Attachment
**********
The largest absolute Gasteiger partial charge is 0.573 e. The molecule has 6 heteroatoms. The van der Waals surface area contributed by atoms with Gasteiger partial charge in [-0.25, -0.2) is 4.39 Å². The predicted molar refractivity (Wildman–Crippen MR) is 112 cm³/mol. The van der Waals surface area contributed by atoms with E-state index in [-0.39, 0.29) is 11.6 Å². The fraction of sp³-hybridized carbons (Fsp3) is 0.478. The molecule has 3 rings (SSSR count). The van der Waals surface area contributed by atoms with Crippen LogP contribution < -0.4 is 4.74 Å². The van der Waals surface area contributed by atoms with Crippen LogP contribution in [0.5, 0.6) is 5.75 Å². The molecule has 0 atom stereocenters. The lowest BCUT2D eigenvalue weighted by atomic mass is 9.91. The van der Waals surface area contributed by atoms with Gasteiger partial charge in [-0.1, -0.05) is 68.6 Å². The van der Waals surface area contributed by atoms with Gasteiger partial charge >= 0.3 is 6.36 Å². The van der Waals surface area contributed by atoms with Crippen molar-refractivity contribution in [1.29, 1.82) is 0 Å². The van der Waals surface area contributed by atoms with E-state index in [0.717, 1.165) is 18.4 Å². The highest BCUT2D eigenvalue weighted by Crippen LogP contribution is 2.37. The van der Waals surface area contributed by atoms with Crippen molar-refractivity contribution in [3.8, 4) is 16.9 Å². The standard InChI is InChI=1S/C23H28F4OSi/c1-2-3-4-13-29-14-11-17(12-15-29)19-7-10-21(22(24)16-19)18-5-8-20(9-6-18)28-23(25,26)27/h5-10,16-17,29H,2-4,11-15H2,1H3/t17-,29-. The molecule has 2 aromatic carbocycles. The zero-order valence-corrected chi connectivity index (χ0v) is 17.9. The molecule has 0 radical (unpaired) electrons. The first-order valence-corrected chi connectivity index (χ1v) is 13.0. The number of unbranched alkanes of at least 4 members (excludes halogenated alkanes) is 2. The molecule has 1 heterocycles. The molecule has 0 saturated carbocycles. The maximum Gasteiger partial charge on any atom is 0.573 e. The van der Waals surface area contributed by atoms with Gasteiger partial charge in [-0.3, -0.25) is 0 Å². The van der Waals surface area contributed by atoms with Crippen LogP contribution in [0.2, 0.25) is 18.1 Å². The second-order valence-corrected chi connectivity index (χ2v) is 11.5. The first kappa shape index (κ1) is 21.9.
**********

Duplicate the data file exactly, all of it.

The largest absolute Gasteiger partial charge is 0.573 e. The molecule has 6 heteroatoms. The van der Waals surface area contributed by atoms with Gasteiger partial charge in [-0.25, -0.2) is 4.39 Å². The predicted molar refractivity (Wildman–Crippen MR) is 112 cm³/mol. The van der Waals surface area contributed by atoms with E-state index in [-0.39, 0.29) is 11.6 Å². The fraction of sp³-hybridized carbons (Fsp3) is 0.478. The molecule has 3 rings (SSSR count). The van der Waals surface area contributed by atoms with Crippen LogP contribution < -0.4 is 4.74 Å². The van der Waals surface area contributed by atoms with Crippen LogP contribution in [0.5, 0.6) is 5.75 Å². The molecule has 0 atom stereocenters. The lowest BCUT2D eigenvalue weighted by atomic mass is 9.91. The van der Waals surface area contributed by atoms with Gasteiger partial charge in [-0.1, -0.05) is 68.6 Å². The van der Waals surface area contributed by atoms with Gasteiger partial charge >= 0.3 is 6.36 Å². The van der Waals surface area contributed by atoms with Crippen molar-refractivity contribution in [1.29, 1.82) is 0 Å². The van der Waals surface area contributed by atoms with E-state index in [0.717, 1.165) is 18.4 Å². The highest BCUT2D eigenvalue weighted by Crippen LogP contribution is 2.37. The van der Waals surface area contributed by atoms with Crippen molar-refractivity contribution in [3.8, 4) is 16.9 Å². The standard InChI is InChI=1S/C23H28F4OSi/c1-2-3-4-13-29-14-11-17(12-15-29)19-7-10-21(22(24)16-19)18-5-8-20(9-6-18)28-23(25,26)27/h5-10,16-17,29H,2-4,11-15H2,1H3/t17-,29-. The molecule has 2 aromatic carbocycles. The zero-order valence-corrected chi connectivity index (χ0v) is 17.9. The molecule has 0 radical (unpaired) electrons. The first-order valence-corrected chi connectivity index (χ1v) is 13.0. The number of unbranched alkanes of at least 4 members (excludes halogenated alkanes) is 2. The molecule has 1 heterocycles. The molecule has 0 saturated carbocycles. The maximum Gasteiger partial charge on any atom is 0.573 e. The van der Waals surface area contributed by atoms with Gasteiger partial charge in [-0.3, -0.25) is 0 Å². The van der Waals surface area contributed by atoms with Crippen LogP contribution in [0.2, 0.25) is 18.1 Å². The second-order valence-corrected chi connectivity index (χ2v) is 11.5. The first kappa shape index (κ1) is 21.9.